(This article belongs to the Special Issue Sustainable Forest Management and Forest Certification)
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Open AccessArticle Forest Certification and Country of Origin: Choice Experiment Analysis of Outdoor Decking Material Selection in E-Commerce Market in Finland
Forests 2017, 8(11), 431; https://doi.org/10.3390/f8110431
Received: 31 August 2017 / Revised: 29 October 2017 / Accepted: 7 November 2017 / Published: 11 November 2017
Cited by 1 | PDF Full-text (890 KB) | HTML Full-text | XML Full-text
Abstract
Since the early 1990s, there has been hope that the uptake of certified forest products would ensure more sustainable forest management and also deliver business benefits along the value chain. Our study applies a Discrete Choice Experiment (DCE) to model an e-commerce purchase [...] Read more.
Since the early 1990s, there has been hope that the uptake of certified forest products would ensure more sustainable forest management and also deliver business benefits along the value chain. Our study applies a Discrete Choice Experiment (DCE) to model an e-commerce purchase in the case of multiple products with various attribute and certification combinations in the Finnish retail outdoor decking material market. We received 2772 responses from 231 participants in an online survey. Applying conditional logit and latent class models, we were able to assess the relative importance of attributes, identify various consumer segments, and simulate various scenarios for communicating the certification and origin of forest products and competing materials. Our results show that the most important attribute for consumer decision-making was the outdoor decking material followed by price, origin, and certification. Some consumer segments showed a habit of only choosing certain materials or domestic products, while paying less attention to other product attributes. Simulations for an e-commerce purchase situation also implied that communications concerning intangible product attributes, such as domestic origin and environmental certifications, could be used in the brand building of the forest sector to gain competitive advantage and increased market shares over other sectors. The results suggest that the conventional and constantly developing e-commerce marketing tools should be harnessed also in forest product and more general environmental marketing. Full article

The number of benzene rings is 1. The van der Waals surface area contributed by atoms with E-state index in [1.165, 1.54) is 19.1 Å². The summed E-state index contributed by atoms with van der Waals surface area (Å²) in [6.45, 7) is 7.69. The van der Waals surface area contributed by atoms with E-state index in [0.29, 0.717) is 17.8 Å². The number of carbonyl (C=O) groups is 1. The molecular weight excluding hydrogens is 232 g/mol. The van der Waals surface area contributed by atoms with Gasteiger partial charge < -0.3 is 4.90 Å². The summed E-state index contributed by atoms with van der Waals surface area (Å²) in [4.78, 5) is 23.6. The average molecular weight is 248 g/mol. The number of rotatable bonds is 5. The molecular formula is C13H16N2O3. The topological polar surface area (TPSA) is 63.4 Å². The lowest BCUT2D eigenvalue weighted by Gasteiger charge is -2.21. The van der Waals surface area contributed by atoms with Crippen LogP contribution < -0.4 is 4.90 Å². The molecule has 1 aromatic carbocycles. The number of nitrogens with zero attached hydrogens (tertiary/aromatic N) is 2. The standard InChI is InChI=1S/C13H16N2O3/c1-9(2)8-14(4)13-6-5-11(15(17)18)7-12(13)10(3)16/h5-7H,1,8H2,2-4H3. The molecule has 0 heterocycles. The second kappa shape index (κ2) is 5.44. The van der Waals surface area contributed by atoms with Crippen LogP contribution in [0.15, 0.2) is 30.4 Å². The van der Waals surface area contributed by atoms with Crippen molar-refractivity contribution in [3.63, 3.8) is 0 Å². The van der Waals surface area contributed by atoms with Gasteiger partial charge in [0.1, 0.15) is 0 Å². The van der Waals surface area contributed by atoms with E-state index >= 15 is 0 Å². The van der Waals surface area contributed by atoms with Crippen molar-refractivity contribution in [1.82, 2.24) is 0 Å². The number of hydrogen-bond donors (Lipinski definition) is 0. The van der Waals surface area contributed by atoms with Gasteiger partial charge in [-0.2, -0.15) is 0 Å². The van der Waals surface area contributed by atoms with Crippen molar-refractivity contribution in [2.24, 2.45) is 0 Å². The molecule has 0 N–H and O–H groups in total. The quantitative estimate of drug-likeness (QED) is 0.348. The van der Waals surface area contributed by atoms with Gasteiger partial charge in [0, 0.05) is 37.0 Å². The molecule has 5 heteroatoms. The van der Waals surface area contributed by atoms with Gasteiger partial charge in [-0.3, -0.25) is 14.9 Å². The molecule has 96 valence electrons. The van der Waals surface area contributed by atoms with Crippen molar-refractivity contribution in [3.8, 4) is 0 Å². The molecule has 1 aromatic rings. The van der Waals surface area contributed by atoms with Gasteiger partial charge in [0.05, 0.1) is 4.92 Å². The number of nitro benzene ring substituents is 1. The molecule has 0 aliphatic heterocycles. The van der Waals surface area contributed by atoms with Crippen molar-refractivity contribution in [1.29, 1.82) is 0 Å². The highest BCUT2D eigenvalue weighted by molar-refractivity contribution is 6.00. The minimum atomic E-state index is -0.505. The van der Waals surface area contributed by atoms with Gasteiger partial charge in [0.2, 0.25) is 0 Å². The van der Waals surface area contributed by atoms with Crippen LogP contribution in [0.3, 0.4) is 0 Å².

(This article belongs to the Special Issue Sustainable Forest Management and Forest Certification)
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Open AccessArticle Forest Certification Perspectives in the Wood Products Supply Chain in Virginia, U.S.A.
Forests 2017, 8(10), 364; https://doi.org/10.3390/f8100364